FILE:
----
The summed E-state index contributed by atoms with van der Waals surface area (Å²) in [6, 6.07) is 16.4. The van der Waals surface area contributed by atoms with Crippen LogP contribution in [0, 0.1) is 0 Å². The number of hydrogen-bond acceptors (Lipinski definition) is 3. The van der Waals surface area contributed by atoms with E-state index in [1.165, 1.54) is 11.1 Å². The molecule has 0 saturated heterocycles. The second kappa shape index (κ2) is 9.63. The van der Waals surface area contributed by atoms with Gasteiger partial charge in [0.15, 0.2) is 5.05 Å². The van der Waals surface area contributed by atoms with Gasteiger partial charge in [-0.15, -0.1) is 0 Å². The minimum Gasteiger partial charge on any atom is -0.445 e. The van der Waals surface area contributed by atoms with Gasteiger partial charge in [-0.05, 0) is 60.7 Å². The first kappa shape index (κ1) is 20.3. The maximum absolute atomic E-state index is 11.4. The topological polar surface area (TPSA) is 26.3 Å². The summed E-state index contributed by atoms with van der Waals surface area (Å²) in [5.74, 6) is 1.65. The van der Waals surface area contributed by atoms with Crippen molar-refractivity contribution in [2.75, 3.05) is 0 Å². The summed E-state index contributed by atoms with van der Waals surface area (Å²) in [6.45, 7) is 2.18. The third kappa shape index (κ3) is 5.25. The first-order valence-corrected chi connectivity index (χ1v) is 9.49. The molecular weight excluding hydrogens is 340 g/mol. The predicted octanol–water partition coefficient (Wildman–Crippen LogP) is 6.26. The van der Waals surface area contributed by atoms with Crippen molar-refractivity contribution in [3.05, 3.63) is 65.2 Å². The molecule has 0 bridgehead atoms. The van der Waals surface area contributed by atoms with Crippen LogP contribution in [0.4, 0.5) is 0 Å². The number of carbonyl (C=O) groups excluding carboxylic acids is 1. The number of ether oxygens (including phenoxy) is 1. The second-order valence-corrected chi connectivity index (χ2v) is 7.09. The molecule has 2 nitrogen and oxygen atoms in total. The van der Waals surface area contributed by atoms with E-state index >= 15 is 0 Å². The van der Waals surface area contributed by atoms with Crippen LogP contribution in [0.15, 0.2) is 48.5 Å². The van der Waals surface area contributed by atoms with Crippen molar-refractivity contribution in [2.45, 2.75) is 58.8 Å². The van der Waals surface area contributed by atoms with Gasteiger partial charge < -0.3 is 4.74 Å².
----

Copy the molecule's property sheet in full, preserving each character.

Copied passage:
The summed E-state index contributed by atoms with van der Waals surface area (Å²) in [6, 6.07) is 16.4. The van der Waals surface area contributed by atoms with Crippen LogP contribution in [0, 0.1) is 0 Å². The number of hydrogen-bond acceptors (Lipinski definition) is 3. The van der Waals surface area contributed by atoms with E-state index in [1.165, 1.54) is 11.1 Å². The molecule has 0 saturated heterocycles. The second kappa shape index (κ2) is 9.63. The van der Waals surface area contributed by atoms with Gasteiger partial charge in [0.15, 0.2) is 5.05 Å². The van der Waals surface area contributed by atoms with Gasteiger partial charge in [-0.15, -0.1) is 0 Å². The minimum Gasteiger partial charge on any atom is -0.445 e. The van der Waals surface area contributed by atoms with Gasteiger partial charge in [-0.05, 0) is 60.7 Å². The first kappa shape index (κ1) is 20.3. The maximum absolute atomic E-state index is 11.4. The topological polar surface area (TPSA) is 26.3 Å². The summed E-state index contributed by atoms with van der Waals surface area (Å²) in [5.74, 6) is 1.65. The van der Waals surface area contributed by atoms with Crippen molar-refractivity contribution in [2.75, 3.05) is 0 Å². The summed E-state index contributed by atoms with van der Waals surface area (Å²) in [6.45, 7) is 2.18. The third kappa shape index (κ3) is 5.25. The first-order valence-corrected chi connectivity index (χ1v) is 9.49. The molecular weight excluding hydrogens is 340 g/mol. The predicted octanol–water partition coefficient (Wildman–Crippen LogP) is 6.26. The van der Waals surface area contributed by atoms with Crippen molar-refractivity contribution in [3.05, 3.63) is 65.2 Å². The molecule has 0 bridgehead atoms. The van der Waals surface area contributed by atoms with Crippen LogP contribution in [0.4, 0.5) is 0 Å². The number of carbonyl (C=O) groups excluding carboxylic acids is 1. The number of ether oxygens (including phenoxy) is 1. The second-order valence-corrected chi connectivity index (χ2v) is 7.09. The molecule has 2 nitrogen and oxygen atoms in total. The van der Waals surface area contributed by atoms with E-state index >= 15 is 0 Å². The van der Waals surface area contributed by atoms with Crippen LogP contribution in [0.15, 0.2) is 48.5 Å². The van der Waals surface area contributed by atoms with Crippen molar-refractivity contribution in [2.45, 2.75) is 58.8 Å². The van der Waals surface area contributed by atoms with Gasteiger partial charge < -0.3 is 4.74 Å².